That’s one powerful example of how citizen data scientists can deliver value when they’re able to dig into, experiment with, and collaborate on data like never before.

But again, citizen data scientists don’t have to be steeped in R&D or trained analysts. They can be anyone working in any part of your organization, from an HR leader to a procurement manager to an applications developer. And with platforms that help them to be self-sufficient when possible, domain experts can get support from data scientists as needed—for example, on more complex modeling scenarios.

Tip: Your vision for a team of citizen data scientists won’t be fully realized if your business lacks IT infrastructure that’s robust enough to support modern data analytics. That includes the data storage platforms AI- and ML-powered tools require to fulfill any data scientist’s request for real-time data analysis.

Step 3: Remove Complexity in Your Infrastructure to Expand Data Access

Harnessing data—so it can be used effectively by all the data scientists in your organization— requires an excellent data management strategy. It should cover everything from data governance and data protection to the underlying infrastructure that will drive optimal application performance.

The underlying infrastructure is the real key. Making data valuable to downstream users can be a monumental task. It requires merging information sets and consolidating different data types—from raw telemetry data to highly structured CRM data.

As you seek to expand data access to more users across your organization, some of the technical aspects you’ll need to weigh include:

  • Scaling multiple workloads efficiently: A modern data storage solution like FlashBlade® disaggregates compute from storage. It provides a modern platform for hosting multiple analytics applications. It will also support a large number of users and can easily scale with data growth.
  • Consolidating fast file and object storage: Modern data analytics applications need to efficiently process vast amounts of structured and unstructured data. Slow, complex legacy storage systems don’t support that efficiency. Unified fast file and object (UFFO) storage does by consolidating data silos and accelerating discovery, insight, and innovation. And, as noted in a recent post on the value of UFFO, not having intuitive, reliable, and fast data storage and IT infrastructure unnecessarily bogs down anyone in the organization working with data.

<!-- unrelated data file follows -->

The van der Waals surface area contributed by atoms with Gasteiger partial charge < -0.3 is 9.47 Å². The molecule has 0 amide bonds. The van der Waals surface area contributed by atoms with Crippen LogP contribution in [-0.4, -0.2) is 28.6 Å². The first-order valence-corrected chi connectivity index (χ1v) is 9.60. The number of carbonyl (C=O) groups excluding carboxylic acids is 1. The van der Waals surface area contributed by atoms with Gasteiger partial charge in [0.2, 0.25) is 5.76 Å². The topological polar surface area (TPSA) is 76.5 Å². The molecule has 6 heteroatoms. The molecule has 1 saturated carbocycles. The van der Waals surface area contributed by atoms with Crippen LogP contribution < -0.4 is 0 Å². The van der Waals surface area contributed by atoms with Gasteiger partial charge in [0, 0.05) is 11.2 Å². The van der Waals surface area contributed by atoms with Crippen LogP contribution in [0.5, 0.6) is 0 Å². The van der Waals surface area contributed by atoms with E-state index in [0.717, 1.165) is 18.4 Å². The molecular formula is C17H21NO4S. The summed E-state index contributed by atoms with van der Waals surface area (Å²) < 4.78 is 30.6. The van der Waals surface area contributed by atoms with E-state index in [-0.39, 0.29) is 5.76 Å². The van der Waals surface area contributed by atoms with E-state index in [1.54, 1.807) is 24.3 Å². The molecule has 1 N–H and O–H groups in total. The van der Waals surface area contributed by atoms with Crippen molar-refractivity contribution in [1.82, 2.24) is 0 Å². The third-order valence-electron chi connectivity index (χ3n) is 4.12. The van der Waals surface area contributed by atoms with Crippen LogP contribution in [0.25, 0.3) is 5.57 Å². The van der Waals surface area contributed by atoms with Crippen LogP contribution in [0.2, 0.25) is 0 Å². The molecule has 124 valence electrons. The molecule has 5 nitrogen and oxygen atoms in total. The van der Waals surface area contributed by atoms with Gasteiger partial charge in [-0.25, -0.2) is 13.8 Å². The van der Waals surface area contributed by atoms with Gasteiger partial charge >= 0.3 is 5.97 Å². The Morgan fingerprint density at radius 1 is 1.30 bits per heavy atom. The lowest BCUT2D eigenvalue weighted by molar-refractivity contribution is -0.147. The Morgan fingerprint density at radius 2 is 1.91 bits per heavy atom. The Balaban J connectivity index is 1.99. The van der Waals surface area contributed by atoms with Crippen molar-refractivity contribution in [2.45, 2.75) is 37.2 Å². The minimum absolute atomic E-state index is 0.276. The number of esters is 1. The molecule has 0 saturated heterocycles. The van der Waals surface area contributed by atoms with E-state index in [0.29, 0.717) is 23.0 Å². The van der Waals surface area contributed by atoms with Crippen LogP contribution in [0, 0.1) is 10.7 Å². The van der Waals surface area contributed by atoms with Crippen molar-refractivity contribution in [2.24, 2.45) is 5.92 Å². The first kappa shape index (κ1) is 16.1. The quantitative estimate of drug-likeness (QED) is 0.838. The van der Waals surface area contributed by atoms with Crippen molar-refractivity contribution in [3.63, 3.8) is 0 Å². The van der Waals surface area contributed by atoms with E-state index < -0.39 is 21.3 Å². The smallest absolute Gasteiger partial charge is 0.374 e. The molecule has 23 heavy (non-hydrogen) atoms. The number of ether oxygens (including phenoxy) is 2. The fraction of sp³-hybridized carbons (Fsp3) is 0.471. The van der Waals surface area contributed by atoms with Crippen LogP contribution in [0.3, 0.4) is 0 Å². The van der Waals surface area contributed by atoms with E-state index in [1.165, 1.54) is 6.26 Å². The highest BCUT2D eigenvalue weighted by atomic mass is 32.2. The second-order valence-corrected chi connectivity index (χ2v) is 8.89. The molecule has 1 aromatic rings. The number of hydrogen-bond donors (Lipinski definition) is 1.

• Keep modern data storage, modern. Shifting to a modern data analytics platform is an essential step toward supporting the work of your data scientists. But after that, you’ll need to keep your platform up to date. That doesn’t mean you have to endure expensive upgrades or disruptive downtime, though. A subscription model like Pure Evergreen™ lets you refresh your storage seamlessly and cost-effectively.

Simplify Infrastructures Now to Avoid Losing Ground Later

Experts predict that the pandemic will motivate many companies to invest more in data science initiatives this year. They see these investments as a “big bet” to help them increase agility and gain an edge on their competitors.³ And research from Gartner suggests that the events of 2020 have made investments in data science and ML platforms more practical for businesses, too.4

So, it’s becoming more important, but also potentially easier, for businesses to provide data modeling and analysis capabilities to more users in the organization. Those users, in turn, can make the breakthroughs that drive business forward.

But, take note: Without IT infrastructure to support a Modern Data Experience™, your citizen data scientists aren’t likely to get far with their projects—no matter what amazing tools they have. And neither will your expert data scientists. There’s also a good chance your business could end up falling behind in an increasingly data-driven world.

Get more value from your data and accelerate time to insights with business data analytics solutions from Pure Storage®.